July 22, 2003

Federal government releases report on advanced technology vehicles

Ottawa, Ontario – Transport Minister David Collenette has released Transport Canada’s first Advanced Technology Vehicles Program annual report.

“Road vehicles remain the single largest contributor to domestic air pollution and the largest consumer of fossil fuels, even though Canada has some of the most stringent national emissions standards in the world,” said Mr. Collenette. “The goal of the Advanced Technology Vehicles Program is to support the Government of Canada’s efforts to reduce smog and greenhouse gas emissions from transportation sources and achieve a transportation system for Canada that is environmentally sustainable.”

Transport Canada’s advanced technology fleet currently includes 86 vehicles, which use technology such as hybrid power trains, batteries, low carbon fuels, advanced gasoline and diesel engines.

Some of the findings of the annual report include the fact that the public reaction to small urban vehicles is positive, and that since advanced technology vehicles operate in the same manner as conventional ones, the transition to these vehicles will be largely seamless and transparent to Canadians.

Under the program, advanced vehicles and technologies from around the world that are, or soon will be, available are assessed through extensive tests, inspections and performance evaluations to determine their impact on safety, energy efficiency and the environment. Since 2001, more than 200 different tests and studies have been completed on elements such as fuel consumption, emissions, front and rear crash tests, seat belt anchorage, bumpers, and roof and side door strength. The information being gathered will determine if and how the vehicles and technologies can be used in Canada.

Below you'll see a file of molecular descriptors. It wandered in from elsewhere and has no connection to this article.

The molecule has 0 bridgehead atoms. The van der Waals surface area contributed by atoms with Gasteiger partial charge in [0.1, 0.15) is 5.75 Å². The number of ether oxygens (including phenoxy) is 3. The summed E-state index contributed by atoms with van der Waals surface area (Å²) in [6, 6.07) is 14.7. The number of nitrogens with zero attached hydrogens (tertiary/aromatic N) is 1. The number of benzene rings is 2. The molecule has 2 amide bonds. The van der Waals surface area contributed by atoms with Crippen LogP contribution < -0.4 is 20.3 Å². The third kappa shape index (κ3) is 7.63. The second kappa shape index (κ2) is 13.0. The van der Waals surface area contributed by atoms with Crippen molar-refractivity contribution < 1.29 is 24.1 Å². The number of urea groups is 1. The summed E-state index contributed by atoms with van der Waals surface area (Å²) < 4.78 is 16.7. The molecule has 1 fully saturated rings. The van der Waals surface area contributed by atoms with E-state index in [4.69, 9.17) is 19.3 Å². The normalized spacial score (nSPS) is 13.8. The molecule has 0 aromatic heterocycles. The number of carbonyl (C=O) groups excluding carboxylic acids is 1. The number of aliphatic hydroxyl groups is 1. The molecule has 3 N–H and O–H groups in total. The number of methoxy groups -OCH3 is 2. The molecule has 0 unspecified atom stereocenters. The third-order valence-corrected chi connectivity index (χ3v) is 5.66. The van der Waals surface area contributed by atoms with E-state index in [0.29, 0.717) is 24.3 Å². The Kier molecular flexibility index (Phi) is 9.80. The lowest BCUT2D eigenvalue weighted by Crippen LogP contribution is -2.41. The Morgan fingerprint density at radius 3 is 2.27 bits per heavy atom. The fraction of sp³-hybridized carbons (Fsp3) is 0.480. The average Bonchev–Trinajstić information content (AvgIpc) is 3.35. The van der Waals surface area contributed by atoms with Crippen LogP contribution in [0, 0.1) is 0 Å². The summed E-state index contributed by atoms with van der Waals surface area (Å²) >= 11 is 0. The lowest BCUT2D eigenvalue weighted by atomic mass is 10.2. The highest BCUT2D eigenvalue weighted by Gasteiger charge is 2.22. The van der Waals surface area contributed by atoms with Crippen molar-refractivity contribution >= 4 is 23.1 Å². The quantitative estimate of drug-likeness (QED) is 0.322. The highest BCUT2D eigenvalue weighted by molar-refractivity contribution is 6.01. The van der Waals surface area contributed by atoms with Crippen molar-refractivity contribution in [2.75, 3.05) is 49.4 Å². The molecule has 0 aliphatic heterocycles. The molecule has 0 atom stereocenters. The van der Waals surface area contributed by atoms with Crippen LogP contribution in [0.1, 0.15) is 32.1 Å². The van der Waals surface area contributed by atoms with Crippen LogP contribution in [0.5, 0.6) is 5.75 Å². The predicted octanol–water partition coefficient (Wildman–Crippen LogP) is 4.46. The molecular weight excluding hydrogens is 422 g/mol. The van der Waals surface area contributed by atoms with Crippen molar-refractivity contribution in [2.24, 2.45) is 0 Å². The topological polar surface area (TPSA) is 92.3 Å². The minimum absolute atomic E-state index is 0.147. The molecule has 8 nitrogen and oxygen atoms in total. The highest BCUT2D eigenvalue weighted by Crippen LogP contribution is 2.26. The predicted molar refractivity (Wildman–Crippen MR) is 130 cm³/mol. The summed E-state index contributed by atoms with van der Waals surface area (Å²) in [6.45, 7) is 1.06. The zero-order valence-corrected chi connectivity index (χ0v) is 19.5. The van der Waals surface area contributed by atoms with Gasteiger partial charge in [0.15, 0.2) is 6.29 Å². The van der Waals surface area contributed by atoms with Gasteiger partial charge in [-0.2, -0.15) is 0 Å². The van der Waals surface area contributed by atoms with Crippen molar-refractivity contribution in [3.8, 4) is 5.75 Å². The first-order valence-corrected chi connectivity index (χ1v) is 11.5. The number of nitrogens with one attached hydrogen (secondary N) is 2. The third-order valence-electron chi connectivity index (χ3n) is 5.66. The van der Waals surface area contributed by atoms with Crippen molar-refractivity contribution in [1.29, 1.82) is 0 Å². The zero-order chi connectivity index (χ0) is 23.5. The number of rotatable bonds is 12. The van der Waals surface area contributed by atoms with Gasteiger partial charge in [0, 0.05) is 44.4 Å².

Among the interesting innovations found in the Transport Canada fleet are technologies such as idle stop, and new engine designs like the gasoline direct injection engine. Idle stop technology shuts off the vehicle’s engine during periods when it is not necessary to have it running and restarts it when there is power demand. The gasoline direct injection feature allows fuel to be injected directly into the combustion chamber of the engine, allowing it to operate more efficiently. Both these technologies can be applied to conventional vehicles and are estimated to improve fuel efficiency from eight to 15 per cent.

There are more than 18 million motor vehicles registered in Canada, which account for approximately one-third of the air pollution and one-quarter of the greenhouse gas emissions in the country.

The Advanced Technology Vehicles Program is a component of the Motor Vehicle Fuel Efficiency Initiative, announced in June 2001, as part of the Government of Canada’s Action Plan 2000 on Climate Change. The initiative is designed to improve new motor vehicle fuel efficiency in Canada.

The report is available on the Transport Canada Web site.

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